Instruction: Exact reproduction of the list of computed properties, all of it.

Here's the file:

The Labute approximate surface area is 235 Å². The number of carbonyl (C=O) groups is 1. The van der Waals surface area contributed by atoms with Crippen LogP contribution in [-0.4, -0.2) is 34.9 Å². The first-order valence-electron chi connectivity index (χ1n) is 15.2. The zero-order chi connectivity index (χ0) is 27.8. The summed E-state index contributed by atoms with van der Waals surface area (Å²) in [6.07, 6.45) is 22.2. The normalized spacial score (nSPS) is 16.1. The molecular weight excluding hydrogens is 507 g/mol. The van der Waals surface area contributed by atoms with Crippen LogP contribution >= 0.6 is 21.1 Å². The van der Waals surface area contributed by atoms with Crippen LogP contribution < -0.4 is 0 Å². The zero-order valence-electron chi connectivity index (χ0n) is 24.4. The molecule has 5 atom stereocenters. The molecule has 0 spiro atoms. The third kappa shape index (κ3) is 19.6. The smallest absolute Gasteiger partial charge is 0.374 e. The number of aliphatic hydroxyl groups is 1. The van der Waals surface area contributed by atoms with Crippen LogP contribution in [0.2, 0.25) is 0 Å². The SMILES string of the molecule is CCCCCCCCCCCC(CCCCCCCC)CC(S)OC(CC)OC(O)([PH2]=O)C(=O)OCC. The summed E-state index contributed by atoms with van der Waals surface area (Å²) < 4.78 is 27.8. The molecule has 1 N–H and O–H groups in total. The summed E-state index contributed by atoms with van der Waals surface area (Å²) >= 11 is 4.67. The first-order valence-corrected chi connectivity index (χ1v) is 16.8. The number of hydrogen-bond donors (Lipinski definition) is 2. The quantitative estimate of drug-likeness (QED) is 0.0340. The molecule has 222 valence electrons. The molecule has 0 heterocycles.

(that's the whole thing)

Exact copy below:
The Labute approximate surface area is 235 Å². The number of carbonyl (C=O) groups is 1. The van der Waals surface area contributed by atoms with Crippen LogP contribution in [-0.4, -0.2) is 34.9 Å². The first-order valence-electron chi connectivity index (χ1n) is 15.2. The zero-order chi connectivity index (χ0) is 27.8. The summed E-state index contributed by atoms with van der Waals surface area (Å²) in [6.07, 6.45) is 22.2. The normalized spacial score (nSPS) is 16.1. The molecular weight excluding hydrogens is 507 g/mol. The van der Waals surface area contributed by atoms with Crippen LogP contribution >= 0.6 is 21.1 Å². The van der Waals surface area contributed by atoms with Crippen LogP contribution < -0.4 is 0 Å². The zero-order valence-electron chi connectivity index (χ0n) is 24.4. The molecule has 5 atom stereocenters. The molecule has 0 spiro atoms. The third kappa shape index (κ3) is 19.6. The smallest absolute Gasteiger partial charge is 0.374 e. The number of aliphatic hydroxyl groups is 1. The van der Waals surface area contributed by atoms with Crippen LogP contribution in [0.2, 0.25) is 0 Å². The SMILES string of the molecule is CCCCCCCCCCCC(CCCCCCCC)CC(S)OC(CC)OC(O)([PH2]=O)C(=O)OCC. The summed E-state index contributed by atoms with van der Waals surface area (Å²) < 4.78 is 27.8. The molecule has 1 N–H and O–H groups in total. The summed E-state index contributed by atoms with van der Waals surface area (Å²) >= 11 is 4.67. The first-order valence-corrected chi connectivity index (χ1v) is 16.8. The number of hydrogen-bond donors (Lipinski definition) is 2. The quantitative estimate of drug-likeness (QED) is 0.0340. The molecule has 222 valence electrons. The molecule has 0 heterocycles.